James Jerome Gibson (January 27 1904–December 11 1979), was an American psychologist who received his Ph.D. from Princeton University's Department of Psychology, considered one of the most important 20th century psychologists in the field of visual perception. In his classic work The Perception of the Visual World (1950) he rejected the fashionable behaviorism for a view based on his own experimental work, which pioneered the idea that animals 'sampled' information from the 'ambient' outside world. He also coined the term 'affordance', meaning the interactive possibilities of a particular object or environment. This concept has been extremely influential in the field of design and ergonomics: see for example the work of Donald Norman who worked with Gibson, and has adapted many of his ideas for his own theories.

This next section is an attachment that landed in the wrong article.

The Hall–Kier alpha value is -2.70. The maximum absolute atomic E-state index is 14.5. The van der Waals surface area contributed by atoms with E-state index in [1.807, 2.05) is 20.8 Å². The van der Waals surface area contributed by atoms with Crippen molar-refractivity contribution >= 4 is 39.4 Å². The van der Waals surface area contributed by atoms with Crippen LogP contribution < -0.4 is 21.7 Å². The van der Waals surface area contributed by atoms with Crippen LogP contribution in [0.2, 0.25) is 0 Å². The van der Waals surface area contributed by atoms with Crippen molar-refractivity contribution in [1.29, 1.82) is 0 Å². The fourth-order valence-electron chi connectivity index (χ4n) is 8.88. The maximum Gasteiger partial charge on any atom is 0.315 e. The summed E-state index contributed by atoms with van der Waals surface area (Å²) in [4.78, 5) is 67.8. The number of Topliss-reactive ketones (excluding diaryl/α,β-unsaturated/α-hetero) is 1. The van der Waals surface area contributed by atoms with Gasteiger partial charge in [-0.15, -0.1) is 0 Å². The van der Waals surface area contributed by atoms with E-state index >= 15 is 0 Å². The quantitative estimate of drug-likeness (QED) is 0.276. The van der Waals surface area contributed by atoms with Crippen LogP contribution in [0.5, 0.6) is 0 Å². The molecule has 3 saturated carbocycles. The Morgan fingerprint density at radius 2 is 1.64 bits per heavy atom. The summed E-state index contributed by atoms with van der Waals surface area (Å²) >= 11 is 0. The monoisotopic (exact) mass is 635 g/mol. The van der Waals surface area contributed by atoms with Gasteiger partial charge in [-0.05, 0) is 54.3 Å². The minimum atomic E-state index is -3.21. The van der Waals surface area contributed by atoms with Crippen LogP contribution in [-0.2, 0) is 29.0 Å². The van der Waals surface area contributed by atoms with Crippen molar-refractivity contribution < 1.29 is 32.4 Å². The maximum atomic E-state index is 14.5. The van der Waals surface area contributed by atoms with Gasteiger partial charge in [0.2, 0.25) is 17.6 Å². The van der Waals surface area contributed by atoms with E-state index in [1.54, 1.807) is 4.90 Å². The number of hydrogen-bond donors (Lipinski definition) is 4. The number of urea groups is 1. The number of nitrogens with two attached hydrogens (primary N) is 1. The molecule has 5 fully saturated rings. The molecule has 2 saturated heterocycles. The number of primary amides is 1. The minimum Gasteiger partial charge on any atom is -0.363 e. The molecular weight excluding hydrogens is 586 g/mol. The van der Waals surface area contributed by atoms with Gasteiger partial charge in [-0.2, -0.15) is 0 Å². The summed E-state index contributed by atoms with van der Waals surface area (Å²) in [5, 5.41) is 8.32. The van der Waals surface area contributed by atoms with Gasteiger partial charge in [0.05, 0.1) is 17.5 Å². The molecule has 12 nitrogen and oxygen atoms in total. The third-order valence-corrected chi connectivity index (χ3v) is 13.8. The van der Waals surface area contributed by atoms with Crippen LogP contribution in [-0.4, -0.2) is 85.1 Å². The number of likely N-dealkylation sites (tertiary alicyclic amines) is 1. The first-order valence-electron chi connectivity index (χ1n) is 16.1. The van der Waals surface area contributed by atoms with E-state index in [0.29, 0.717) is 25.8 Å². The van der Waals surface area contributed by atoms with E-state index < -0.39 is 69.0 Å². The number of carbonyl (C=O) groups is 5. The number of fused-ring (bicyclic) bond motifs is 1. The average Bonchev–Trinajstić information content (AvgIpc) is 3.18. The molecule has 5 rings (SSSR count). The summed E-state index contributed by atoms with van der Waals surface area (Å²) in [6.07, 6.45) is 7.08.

In his later work (such as, for example, The Ecological Approach to Visual Perception (1979)), Gibson became more philosophical and criticised cognitivism in the same way he had attacked behaviorism before. Gibson argued strongly in favour of 'direct perception', or 'direct realism' (as pioneered by the Scottish philosopher Thomas Reid), as opposed to cognitivist 'indirect realism'. He termed his new approach ecological psychology. He also rejected the information processing view of cognition. Gibson is increasingly influential on many contemporary movements in psychology, particularly those considered to be post-cognitivist.
Gibson was married to fellow psychologist Eleanor Gibson.